7 important lessons I learned from my first veggie garden in 2020. Tips for planting your first successful vegetable and herb garden. Everything you need to know before starting your first veggie garden – what NOT to do + tips and tricks I learned along the way!
This year, like many others, I decided to plant my first veggie garden. I say my “first” because this was my first veggie garden I’ve planted on my own, without any help. I did spend a lot of time growing up in the garden with my Mom. From a young age, I remember planting seeds, waiting patiently for everything to grow, and learning how to harvest herbs with my Mom.
My Mom has the most green thumb of anyone I know. She can miraculously grow and make any plant thrive. Even in Ontario with our cold winters, she has grown a lemon tree (which stays in a pot indoors over the winter). Her lemon tree even produced a few lemons this year, and they were so tasty!
Just like with anything else, sometimes you have to learn from your mistakes. I feel like all of the things listed in this blog posy may seem obvious, and none of them are breaking news. Honestly, my Mom and other gardeners reminded me of these important steps before starting my own garden, but in the excitement of starting my own garden I figured if I cut a few corners and improvised, it would all work out. It turns out, their advice was all for good reason, but I had to see it first hand and learn from my own mistakes! This blog post is as much a list for myself and reminder of what I’d like to do differently next year – as it is a checklist for anyone looking to start their first veggie garden as well! I am by no means a pro, but I had so much fun gardening this past summer and I can’t wait for next year to try again.
To give you some background, the veggies and herbs I grew (or tried to grow) this summer in my first veggie garden included:
- Heriloom Tomatoes
- Kale (Dino, Curly, and Red)
- Sugar Snap Peas
Here are 7 Lessons I Learned from Planting My First Veggie Garden:
1. Space Out Your Seeds
One of the first things you will see on any seed packaging is how far apart to space the seeds when planting, and how deep. In my excitement to get my seeds started this past spring, I wasn’t very careful with spacing out the seeds as directed on the packaging. I used four 32-Cell Seed Starter Tray made of biodegradable peat to start my seeds in. For soil, I used Nature’s Care Organic & Natural Potting Mix. I think this was a great setup, but the first issue was how closely together I planted my seeds. Figuring that the more seeds I planted, the better – I decided to plant multiple seeds in each cell. This made things tricky once it came time to plant. Not only were the seedlings competing against one another for space, but they were crowded in and hard to separate. Not only that, I planted too many. But we’ll get to that later!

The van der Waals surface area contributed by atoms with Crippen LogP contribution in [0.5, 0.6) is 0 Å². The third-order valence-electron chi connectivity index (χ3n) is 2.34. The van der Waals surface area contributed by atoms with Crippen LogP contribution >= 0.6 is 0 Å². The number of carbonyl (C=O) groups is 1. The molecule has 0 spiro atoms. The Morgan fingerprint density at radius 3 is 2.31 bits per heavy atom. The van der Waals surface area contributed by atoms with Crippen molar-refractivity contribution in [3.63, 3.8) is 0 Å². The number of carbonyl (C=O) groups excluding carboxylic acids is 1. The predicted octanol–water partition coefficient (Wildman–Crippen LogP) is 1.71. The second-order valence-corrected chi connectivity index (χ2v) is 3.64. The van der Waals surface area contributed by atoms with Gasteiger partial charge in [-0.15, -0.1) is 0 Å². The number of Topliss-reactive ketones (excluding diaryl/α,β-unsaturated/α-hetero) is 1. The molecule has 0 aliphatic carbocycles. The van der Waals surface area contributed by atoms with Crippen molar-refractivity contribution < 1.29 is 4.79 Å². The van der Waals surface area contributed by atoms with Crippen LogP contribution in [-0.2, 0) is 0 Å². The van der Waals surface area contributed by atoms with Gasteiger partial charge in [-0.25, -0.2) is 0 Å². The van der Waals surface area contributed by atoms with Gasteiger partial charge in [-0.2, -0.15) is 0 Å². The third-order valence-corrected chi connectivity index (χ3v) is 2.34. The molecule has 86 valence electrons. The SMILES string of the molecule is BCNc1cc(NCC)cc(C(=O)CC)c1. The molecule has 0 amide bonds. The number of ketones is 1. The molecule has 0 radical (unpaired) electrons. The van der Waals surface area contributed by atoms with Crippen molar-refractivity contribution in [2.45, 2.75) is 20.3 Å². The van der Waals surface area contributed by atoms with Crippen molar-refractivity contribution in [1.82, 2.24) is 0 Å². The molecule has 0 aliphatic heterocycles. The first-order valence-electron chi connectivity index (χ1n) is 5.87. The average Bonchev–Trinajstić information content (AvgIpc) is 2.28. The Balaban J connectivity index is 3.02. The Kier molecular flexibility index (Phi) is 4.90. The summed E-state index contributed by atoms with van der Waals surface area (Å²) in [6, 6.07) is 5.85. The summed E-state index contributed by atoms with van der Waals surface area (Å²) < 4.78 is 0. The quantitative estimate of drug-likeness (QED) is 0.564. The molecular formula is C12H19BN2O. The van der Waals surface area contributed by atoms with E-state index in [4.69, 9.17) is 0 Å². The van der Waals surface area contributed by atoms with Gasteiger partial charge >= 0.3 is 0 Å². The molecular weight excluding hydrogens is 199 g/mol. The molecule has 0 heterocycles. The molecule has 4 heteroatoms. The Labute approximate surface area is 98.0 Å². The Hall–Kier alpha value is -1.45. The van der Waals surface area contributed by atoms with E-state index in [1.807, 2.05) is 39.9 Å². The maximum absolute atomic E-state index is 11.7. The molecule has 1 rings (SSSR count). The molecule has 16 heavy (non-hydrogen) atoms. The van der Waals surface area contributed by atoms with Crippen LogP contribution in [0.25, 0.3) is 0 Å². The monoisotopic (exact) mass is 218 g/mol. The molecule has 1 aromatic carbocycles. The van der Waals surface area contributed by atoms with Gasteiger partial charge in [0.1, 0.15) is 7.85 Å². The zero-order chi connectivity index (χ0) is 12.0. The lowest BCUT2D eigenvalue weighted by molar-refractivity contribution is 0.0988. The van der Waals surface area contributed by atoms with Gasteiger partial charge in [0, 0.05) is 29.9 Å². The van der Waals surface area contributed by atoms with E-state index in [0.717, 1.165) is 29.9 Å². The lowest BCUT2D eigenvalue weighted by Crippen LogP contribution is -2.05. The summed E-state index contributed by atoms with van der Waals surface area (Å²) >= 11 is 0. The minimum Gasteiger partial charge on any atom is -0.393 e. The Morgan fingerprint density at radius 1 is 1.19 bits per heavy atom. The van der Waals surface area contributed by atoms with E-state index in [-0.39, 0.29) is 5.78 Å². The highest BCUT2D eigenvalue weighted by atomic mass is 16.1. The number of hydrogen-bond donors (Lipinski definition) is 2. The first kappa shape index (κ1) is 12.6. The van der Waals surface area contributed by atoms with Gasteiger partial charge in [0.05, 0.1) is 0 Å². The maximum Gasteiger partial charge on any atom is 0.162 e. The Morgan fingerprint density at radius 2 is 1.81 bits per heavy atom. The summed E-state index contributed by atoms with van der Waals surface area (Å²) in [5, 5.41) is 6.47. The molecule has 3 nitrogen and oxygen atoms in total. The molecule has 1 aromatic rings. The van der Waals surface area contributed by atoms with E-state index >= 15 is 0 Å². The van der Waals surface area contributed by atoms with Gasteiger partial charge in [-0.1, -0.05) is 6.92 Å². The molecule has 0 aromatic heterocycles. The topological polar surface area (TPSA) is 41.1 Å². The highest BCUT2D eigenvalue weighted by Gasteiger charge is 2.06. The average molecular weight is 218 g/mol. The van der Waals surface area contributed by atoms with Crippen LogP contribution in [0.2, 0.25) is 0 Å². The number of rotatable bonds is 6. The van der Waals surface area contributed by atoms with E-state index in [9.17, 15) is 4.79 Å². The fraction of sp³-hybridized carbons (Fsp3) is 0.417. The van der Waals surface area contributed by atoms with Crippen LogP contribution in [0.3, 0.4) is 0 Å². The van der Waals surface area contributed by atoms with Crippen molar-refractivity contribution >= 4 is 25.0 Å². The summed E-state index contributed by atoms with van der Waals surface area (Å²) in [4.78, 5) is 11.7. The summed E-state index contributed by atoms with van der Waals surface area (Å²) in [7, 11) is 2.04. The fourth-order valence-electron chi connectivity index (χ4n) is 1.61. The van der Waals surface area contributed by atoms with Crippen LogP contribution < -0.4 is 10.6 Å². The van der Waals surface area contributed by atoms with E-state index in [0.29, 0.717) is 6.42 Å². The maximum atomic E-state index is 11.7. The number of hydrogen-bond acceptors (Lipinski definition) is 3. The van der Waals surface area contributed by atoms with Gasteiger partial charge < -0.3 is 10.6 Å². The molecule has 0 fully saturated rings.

2. Use a Grow Light
If you are starting seedlings early in spring like I did, using a grow light is definitely a good idea. Again, this is something I read about but figured I could get around. We have a very bright front porch in our house that gets a lot of sunlight, so I figured it would be good enough.
Instead, I ended up with “leggy” seedlings, which is exactly what I was warned about. When your seedlings don’t get enough direct sunlight, they put all their energy into growing as tall as possible to reach more sunlight. This makes for really unstable and fragile stems, which sometimes tip over and snap. A lot of my kale seedlings got really leggy, but luckily survived once I transplanted them. Kale is so resilient!
3. Less is More
I definitely went a little overboard with starting seeds this year. When I moved my seedlings over to my gardens, I had over 25 tomato seedlings and only 5 raised beds. This was just tomatoes! I had countless carrot and beet seedlings, as well as peas and kale. I had to thin a lot of the tomatoes in the end, and it felt like a huge waste after putting so much effort in early on. If I had instead focused on 5 -10 nice tomato plants, I think I could have actually produced a lot more tomatoes and used up less space.